Also damaging is when adults ignore high level ability and focus instead on perceived emotional immaturity, behaviour problems or social immaturity. Underestimation of ability can result in a rapid decline in self-esteem and consequently self-confidence.


    http://www.davidsongifted.org/db/Articles_id_10065.aspx
    Quote:
    Even more damage can result when adults ignore a child's high level ability and focus instead of weaknesses in areas of slower development. A child's giftedness may even go unnoticed, eclipsed by behavior problems, physical weakness, or social immaturity. Whitmore (1980) gives the example of Bobby, with an IQ of 153, who spent a second year in the first grade as a result of his disruptive behavior and his failure to complete daily classroom work. A teacher's underestimate of a child's ability can trigger a rapid decline in self-esteem. Pringle (1970) found, for example, that most of the 103 bright children brought to a clinic because of general maladjustment had teachers who underestimated their ability. The most frequent symptom presented by these able misfits was a lack of confidence.


    And here is an interesting article on how gifted kids differ emotionally from ND kids. It is called the funnel theory. I'm not completely sold on it, and it seems a little bit simplistic. But it is a great place to start when thinking about the emotional needs of gifted kids.
    http://www.shulamit.info/funnel.htm

    Hope this helps some. I will try to look up other references and post them later.

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    #33547 - 12/29/08 06:41 AM Re: lack of services and emotional disturbance? [Re: ebeth]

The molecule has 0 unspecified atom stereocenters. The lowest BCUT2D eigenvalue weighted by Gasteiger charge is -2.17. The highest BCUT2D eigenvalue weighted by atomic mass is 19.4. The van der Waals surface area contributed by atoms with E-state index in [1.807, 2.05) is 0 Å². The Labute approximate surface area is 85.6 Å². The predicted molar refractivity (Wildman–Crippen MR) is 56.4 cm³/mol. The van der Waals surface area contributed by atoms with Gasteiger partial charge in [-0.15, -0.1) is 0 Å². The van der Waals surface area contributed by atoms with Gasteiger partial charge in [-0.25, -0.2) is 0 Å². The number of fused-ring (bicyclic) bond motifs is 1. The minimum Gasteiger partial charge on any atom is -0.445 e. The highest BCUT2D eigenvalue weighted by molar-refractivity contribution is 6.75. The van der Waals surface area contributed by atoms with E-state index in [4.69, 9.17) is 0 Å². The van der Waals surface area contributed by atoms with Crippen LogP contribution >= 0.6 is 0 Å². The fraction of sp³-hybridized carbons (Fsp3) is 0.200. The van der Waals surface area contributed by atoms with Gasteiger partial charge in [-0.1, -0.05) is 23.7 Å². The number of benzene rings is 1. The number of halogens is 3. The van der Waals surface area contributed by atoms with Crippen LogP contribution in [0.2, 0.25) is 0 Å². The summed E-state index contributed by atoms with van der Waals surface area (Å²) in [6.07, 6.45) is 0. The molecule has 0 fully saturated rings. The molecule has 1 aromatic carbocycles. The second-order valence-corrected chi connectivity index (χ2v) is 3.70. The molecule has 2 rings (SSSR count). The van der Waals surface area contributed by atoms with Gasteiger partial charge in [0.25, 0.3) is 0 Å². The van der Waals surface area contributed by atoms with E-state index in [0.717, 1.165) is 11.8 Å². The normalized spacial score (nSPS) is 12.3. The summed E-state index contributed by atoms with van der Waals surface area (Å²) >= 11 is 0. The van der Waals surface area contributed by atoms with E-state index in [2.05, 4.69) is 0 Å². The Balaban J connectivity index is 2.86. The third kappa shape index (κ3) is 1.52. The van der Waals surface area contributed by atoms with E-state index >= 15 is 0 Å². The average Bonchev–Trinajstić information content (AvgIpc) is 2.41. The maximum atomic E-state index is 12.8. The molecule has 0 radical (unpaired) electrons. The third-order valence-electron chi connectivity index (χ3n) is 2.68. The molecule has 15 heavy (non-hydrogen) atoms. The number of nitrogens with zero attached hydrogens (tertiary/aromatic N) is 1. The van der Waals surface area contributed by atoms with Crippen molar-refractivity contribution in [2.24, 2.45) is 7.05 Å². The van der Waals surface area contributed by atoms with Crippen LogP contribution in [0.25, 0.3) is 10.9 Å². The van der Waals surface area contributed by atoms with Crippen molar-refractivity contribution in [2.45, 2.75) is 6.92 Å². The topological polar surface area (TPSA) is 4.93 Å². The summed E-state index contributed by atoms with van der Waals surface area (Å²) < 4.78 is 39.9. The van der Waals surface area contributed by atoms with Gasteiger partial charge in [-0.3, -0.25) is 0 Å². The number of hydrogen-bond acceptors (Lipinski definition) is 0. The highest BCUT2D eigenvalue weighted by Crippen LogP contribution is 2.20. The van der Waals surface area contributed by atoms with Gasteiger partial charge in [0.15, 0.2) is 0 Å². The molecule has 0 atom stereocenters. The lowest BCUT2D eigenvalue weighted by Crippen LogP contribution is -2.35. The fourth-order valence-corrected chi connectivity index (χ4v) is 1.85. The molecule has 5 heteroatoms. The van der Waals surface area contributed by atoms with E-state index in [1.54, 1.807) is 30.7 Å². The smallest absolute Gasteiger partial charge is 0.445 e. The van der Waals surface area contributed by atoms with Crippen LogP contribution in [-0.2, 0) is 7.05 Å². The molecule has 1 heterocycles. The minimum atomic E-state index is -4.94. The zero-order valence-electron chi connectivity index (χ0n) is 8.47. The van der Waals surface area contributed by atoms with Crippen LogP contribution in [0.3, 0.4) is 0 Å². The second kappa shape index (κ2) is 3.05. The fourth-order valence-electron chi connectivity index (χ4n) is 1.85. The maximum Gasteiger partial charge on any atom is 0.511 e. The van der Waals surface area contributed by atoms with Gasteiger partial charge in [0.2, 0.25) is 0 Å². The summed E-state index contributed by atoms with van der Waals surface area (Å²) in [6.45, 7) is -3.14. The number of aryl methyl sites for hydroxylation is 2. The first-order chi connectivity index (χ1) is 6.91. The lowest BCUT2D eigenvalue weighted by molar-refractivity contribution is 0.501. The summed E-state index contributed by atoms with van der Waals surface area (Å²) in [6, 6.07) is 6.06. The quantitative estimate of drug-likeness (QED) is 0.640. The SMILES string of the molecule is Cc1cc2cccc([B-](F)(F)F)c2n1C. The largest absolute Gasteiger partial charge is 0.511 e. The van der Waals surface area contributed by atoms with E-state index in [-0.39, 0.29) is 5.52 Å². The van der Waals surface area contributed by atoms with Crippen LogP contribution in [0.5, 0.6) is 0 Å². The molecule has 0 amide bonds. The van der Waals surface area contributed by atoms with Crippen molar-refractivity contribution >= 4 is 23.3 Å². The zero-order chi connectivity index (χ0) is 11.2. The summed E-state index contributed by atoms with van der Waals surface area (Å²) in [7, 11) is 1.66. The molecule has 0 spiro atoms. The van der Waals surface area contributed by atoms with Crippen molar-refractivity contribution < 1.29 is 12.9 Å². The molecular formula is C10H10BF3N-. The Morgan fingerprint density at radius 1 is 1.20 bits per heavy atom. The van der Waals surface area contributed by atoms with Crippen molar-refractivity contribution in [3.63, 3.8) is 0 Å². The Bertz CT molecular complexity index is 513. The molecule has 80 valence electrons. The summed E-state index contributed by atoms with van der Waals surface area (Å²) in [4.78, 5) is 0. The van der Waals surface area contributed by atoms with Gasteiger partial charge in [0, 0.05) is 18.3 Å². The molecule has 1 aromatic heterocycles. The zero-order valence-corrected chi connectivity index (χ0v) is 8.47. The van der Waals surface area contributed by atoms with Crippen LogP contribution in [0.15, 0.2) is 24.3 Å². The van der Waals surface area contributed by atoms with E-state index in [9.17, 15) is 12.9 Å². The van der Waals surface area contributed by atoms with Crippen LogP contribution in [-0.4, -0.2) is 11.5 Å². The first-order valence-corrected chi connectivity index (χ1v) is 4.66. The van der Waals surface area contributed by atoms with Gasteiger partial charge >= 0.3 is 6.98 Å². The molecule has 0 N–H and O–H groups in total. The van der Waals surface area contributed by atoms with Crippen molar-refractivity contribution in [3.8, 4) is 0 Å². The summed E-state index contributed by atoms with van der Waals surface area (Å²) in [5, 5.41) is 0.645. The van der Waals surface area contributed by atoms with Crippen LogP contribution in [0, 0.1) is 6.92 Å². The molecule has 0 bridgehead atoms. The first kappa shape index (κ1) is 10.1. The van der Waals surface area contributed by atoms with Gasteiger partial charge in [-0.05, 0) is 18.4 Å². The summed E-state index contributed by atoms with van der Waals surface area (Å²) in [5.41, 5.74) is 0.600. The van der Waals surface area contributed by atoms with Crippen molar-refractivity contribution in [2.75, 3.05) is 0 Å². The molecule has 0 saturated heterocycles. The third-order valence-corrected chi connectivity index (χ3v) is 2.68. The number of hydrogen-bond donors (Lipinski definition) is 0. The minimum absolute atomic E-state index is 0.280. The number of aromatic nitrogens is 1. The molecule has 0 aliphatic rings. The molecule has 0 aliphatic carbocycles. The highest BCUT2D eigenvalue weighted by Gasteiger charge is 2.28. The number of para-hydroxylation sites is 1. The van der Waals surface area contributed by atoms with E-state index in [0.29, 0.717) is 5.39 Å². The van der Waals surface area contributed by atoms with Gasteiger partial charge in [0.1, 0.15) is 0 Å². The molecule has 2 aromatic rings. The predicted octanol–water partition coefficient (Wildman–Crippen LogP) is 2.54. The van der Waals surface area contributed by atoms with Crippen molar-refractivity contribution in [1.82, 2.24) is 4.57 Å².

Kriston Offline
    Member

    Registered: 09/19/07
    Posts: 6145
    Loc: Midwest
    SENG would be helpful, too, I'm sure. But I think you said before that you were aware of that organization, right?
    _________________________
    Kriston

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    #33557 - 12/29/08 08:35 AM Re: lack of services and emotional disturbance? [Re: Kriston]
    Austin Offline
    Member

    Registered: 06/25/08
    Posts: 1840
    Loc: North Texas
    San,

    Let's accept the premise about social skills being important, but let's not accept the unspoken assertion within the argument the teacher makes - that age-peer interaction is the best way to build social skills.

    How do we make connections with others? There has to be mutual ground.

    How can a 10 year old kid develop social skills when he is intellectually ready for high school but is in a 5th grade classroom? Or a 7 year old who is ready for middle school but is in 2d grade?

    What is there for the GT kid to talk about with her age-peers if she is reading the Wall Street Journal every morning and listens to the Presidential News Conference on the radio on the way to school and then gets to school and her peers in 6th grade are talking about their dolls?